Morocco’s Civil Society Protests Reflect Maturity and Civic Virtues

The protests that have sparked in several Moroccan cities following the tragic death of a fish seller in Al Hoceima are reflective of the maturity of Morocco’s civil society, which remains attached to civic virtues and vigilant in keeping with the main issues facing the Moroccan citizens and the challenges of the promotion of the rule of law in the country.

Mouhcine Fikri, 31, who lost his life last week crushed in a trash truck, was the linchpin of protests calling for justice to be made and denouncing the abuse of power by some local authorities.

Right after the incident, King Mohammed VI ordered a thorough investigation to bring those responsible for this horrendous act before justice.

Several western news outlets rushed to describe the protest as a reproduction of the events that triggered the Arab Spring in Tunisia in 2011, with some analysts who ignore the Moroccan reality going as far as forecasting a Syrian or Libyan-like scenario in the Kingdom. These speculations are indicative of a hasty analysis lacking objective insight.

This erroneous analysis was turned down by other experts knowledgeable of the Arab world, like political pundit Jean-Noel Ferrie. He actually pointed out in a column published in newspaper “Le Parisien” that the Moroccans’ reaction to the death of Mouhcine Fikri “is rather an indicator of a healthy society.” For him, it is “foolish to assume that the country is in a state of pre-crisis, similar to that experienced by Tunisia in 2011.” There is no possible comparison with the Arab Spring, the columnist insisted.

Long before the Arab Spring, protests are common place in Morocco, unlike in other countries in the region, including Libya, Algeria, Tunisia and Egypt where the ruling regimes implemented harsh authoritarian measures and emergency laws banning protests.

Peaceful protests and sit-ins were and are a usual phenomenon in the Moroccan society. The Kingdom’s authorities used to let contention be diffused through peaceful protests.

As outlined by Sarah Yerkes in a story posted on Brookings.edu under the title “Why Morocco’s protests won’t usher in another Arab Spring”, Morocco was also able to control the size and scope of the uprisings due, in part, to its tradition of protests. She underscored that “the Moroccan police have not interfered in the protests, and the government has so far made all the right moves to prevent the protests from turning violent or spiraling out of control.”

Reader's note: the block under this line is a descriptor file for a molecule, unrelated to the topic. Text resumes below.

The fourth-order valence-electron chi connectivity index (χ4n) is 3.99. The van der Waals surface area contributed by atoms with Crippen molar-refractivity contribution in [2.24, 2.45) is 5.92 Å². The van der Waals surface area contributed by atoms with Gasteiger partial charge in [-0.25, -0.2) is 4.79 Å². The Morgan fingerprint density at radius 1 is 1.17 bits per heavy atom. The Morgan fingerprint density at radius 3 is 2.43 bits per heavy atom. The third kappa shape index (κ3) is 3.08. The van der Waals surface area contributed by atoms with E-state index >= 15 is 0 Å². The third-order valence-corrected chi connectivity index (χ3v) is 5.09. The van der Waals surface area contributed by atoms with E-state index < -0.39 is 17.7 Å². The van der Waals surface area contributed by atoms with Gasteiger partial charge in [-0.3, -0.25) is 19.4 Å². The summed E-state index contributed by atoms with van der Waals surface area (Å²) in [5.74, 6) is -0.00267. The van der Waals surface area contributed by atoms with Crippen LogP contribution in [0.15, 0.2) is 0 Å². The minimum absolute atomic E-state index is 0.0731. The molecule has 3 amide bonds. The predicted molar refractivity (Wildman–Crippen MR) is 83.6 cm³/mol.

She also recalled that “the king ordered a thorough investigation into Fikri’s death and sent the Interior Minister to deliver his personal condolences to Fikri’s family.” Interior Minister Mohamed Hassad even issued a statement expressing solidarity with the protesters, “No one had the right to treat [Fikri] like this…We cannot accept officials acting in haste, anger, or in conditions that do not respect people’s rights,” she went on saying.

Another distinctive feature of Morocco’s mass popular protests is that they target corruption and social woes but never the monarchy which is the backbone of the centuries-old Moroccan state.

In this respect, Sarah Yerkes wrote that King Mohammed managed to stay above the fray during each wave of protests due… “to the innate legitimacy afforded him by his dual position as head of state and religious leader (emir al-mu’minun or commander of the faithful).”

Therefore, it is very pertinent to explain the current protests in Morocco within a context in which taking to the street is a normal action guaranteed by the constitution. Instead of being superficially interpreted as a sign of a crack in the Moroccan edifice, the protests rather show the strength, vigilance and maturity of the civil society which moves to safeguard democratic achievements against any backtracking.

As for Mohsine’s gruesome death, the general prosecutor has ordered the preventive detention of 8 individuals out of 11 people charged in this case.

The fish seller was killed when he jumped in the trash truck to save his swordfish, confiscated by the police in the northern city of Al Hoceima.

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